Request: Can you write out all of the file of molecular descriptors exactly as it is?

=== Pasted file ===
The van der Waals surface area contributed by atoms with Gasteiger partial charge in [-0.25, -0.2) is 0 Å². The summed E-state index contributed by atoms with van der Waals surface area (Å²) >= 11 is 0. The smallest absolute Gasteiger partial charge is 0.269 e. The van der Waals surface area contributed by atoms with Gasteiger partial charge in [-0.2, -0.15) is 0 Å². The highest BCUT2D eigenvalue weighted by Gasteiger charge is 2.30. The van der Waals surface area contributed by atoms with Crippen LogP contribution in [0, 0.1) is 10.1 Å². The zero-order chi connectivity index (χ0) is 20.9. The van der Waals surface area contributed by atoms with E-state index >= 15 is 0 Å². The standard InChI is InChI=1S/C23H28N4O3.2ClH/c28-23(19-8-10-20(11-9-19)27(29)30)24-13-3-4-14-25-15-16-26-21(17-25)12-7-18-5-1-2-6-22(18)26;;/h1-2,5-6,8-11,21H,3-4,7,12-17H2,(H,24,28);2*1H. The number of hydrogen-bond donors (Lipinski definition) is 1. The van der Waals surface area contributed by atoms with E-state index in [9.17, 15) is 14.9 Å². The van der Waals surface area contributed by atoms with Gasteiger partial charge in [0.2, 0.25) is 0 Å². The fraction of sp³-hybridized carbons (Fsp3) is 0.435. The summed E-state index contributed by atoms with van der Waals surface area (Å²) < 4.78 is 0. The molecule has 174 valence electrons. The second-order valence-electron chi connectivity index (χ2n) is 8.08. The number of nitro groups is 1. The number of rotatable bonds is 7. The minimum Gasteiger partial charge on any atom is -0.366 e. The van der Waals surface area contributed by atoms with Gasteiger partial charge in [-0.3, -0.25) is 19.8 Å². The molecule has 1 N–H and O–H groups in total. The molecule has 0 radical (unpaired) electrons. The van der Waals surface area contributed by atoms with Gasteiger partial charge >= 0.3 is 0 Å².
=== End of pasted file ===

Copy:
The van der Waals surface area contributed by atoms with Gasteiger partial charge in [-0.25, -0.2) is 0 Å². The summed E-state index contributed by atoms with van der Waals surface area (Å²) >= 11 is 0. The smallest absolute Gasteiger partial charge is 0.269 e. The van der Waals surface area contributed by atoms with Gasteiger partial charge in [-0.2, -0.15) is 0 Å². The highest BCUT2D eigenvalue weighted by Gasteiger charge is 2.30. The van der Waals surface area contributed by atoms with Crippen LogP contribution in [0, 0.1) is 10.1 Å². The zero-order chi connectivity index (χ0) is 20.9. The van der Waals surface area contributed by atoms with E-state index >= 15 is 0 Å². The standard InChI is InChI=1S/C23H28N4O3.2ClH/c28-23(19-8-10-20(11-9-19)27(29)30)24-13-3-4-14-25-15-16-26-21(17-25)12-7-18-5-1-2-6-22(18)26;;/h1-2,5-6,8-11,21H,3-4,7,12-17H2,(H,24,28);2*1H. The number of hydrogen-bond donors (Lipinski definition) is 1. The van der Waals surface area contributed by atoms with E-state index in [9.17, 15) is 14.9 Å². The van der Waals surface area contributed by atoms with Gasteiger partial charge in [0.2, 0.25) is 0 Å². The fraction of sp³-hybridized carbons (Fsp3) is 0.435. The summed E-state index contributed by atoms with van der Waals surface area (Å²) < 4.78 is 0. The molecule has 174 valence electrons. The second-order valence-electron chi connectivity index (χ2n) is 8.08. The number of nitro groups is 1. The number of rotatable bonds is 7. The minimum Gasteiger partial charge on any atom is -0.366 e. The van der Waals surface area contributed by atoms with Gasteiger partial charge in [-0.3, -0.25) is 19.8 Å². The molecule has 1 N–H and O–H groups in total. The molecule has 0 radical (unpaired) electrons. The van der Waals surface area contributed by atoms with Gasteiger partial charge >= 0.3 is 0 Å².